One hardly needs to be reminded of the credentials of Clemens
Krauss in Strauss and Wagner. Yet when one encounters Strauss
playing such as this, it never fails to be revelatory.
But first the Wagner. The Tristan Prelude is wonderful
even if it is shorn of the orchestral Verklärung that
accompanied it originally. There exists a contemporaneous (1948)
version from Cuba by this conductor (with the Havana Philharmonic)
that I have yet to hear. With the LPO in fine form, though,
and given a clear recording, excellently transferred to retain
the depth, this remains a memorable version. The speed is flowing
but not too fast by any standard. Perhaps only the closely-recorded
trumpet at the climax - playing the semitonal ascent from the
initial germinal figure - stands out as unsubtle.
The reverential ‘Karfreitagszauber’ music from Parsifal
boasts a gorgeous solo oboe (around 4’20 and following) and,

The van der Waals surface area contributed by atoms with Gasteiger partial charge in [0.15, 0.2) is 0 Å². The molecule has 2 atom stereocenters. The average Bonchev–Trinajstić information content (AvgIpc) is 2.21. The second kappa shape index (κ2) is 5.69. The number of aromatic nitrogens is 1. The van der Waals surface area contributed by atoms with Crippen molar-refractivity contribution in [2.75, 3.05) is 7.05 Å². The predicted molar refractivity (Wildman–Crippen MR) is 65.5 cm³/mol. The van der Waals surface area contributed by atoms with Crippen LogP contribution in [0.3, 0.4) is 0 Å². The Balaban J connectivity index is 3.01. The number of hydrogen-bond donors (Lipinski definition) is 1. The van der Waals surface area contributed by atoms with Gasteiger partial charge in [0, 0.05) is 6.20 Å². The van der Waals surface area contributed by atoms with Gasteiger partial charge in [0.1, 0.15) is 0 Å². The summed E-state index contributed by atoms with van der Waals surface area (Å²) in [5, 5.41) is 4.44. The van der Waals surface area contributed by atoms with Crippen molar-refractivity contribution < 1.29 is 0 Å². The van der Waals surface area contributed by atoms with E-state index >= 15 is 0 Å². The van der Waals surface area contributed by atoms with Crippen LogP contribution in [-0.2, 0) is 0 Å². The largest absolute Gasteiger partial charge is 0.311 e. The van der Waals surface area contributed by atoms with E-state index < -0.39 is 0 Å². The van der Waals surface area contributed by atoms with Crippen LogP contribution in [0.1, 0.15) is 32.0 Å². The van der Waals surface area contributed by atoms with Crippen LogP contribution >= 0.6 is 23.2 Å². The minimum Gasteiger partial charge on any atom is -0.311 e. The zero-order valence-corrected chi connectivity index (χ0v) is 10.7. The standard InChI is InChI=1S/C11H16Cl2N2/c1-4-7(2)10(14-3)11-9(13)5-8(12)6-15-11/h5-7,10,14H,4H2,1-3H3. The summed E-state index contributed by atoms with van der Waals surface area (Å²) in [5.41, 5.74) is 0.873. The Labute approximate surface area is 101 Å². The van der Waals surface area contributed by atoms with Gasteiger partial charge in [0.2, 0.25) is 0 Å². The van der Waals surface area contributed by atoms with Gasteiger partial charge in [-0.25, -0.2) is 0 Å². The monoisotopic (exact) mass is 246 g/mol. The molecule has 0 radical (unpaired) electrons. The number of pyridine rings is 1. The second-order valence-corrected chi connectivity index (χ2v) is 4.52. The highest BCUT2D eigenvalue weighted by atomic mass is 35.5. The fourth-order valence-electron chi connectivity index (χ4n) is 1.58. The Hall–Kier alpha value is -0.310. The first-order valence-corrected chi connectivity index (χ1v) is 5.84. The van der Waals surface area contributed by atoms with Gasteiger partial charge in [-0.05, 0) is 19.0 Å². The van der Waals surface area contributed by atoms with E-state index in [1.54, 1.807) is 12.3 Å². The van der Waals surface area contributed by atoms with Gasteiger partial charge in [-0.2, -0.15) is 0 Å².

overall, exudes spiritual peace. Suspensions positively ache
here, and if the passage around 7’39 is not quite the Goodallian
blossoming it was under Reggie’s tremulous hands, it retains
its magic. Running through both Wagner performances is Krauss’s
great control of his forces.
But the Strauss moves upwards to another plane; literally,
it could be argued, in the case of Tod und Verklärung.
Krauss’s is a beautifully shaped, heart-rending account. The
musical ‘flutterings’ of the heart-beat for once do not sound
in the least contrived; and just listen to the meltingly beautiful
woodwind solos - especially the oboe at around 2’40. The whole
experience is magnificently concentrated, right from the opening
crepuscular grumblings to the glowing close. This is
Moving to the Bamberger Symphoniker from the LPO is not
the great leap it might be nowadays. The orchestra plays superbly
for Kraus in the moving masterpiece Metamorphosen, even
if the Bambergers may not have the depth of sound of certain
other more prestigious ensembles. It is a shame the strings
do not glow more, yet there is plenty of spirit here.
Transfers are very good, but there is some glare on upper
strings. Not enough, though, to prevent investigation of these
Of the works on this disc, it is Krauss’s Tod und
Verklärung that is truly outstanding. For the rest, there is plenty
to enjoy. A fascinating reminder of a great conductor.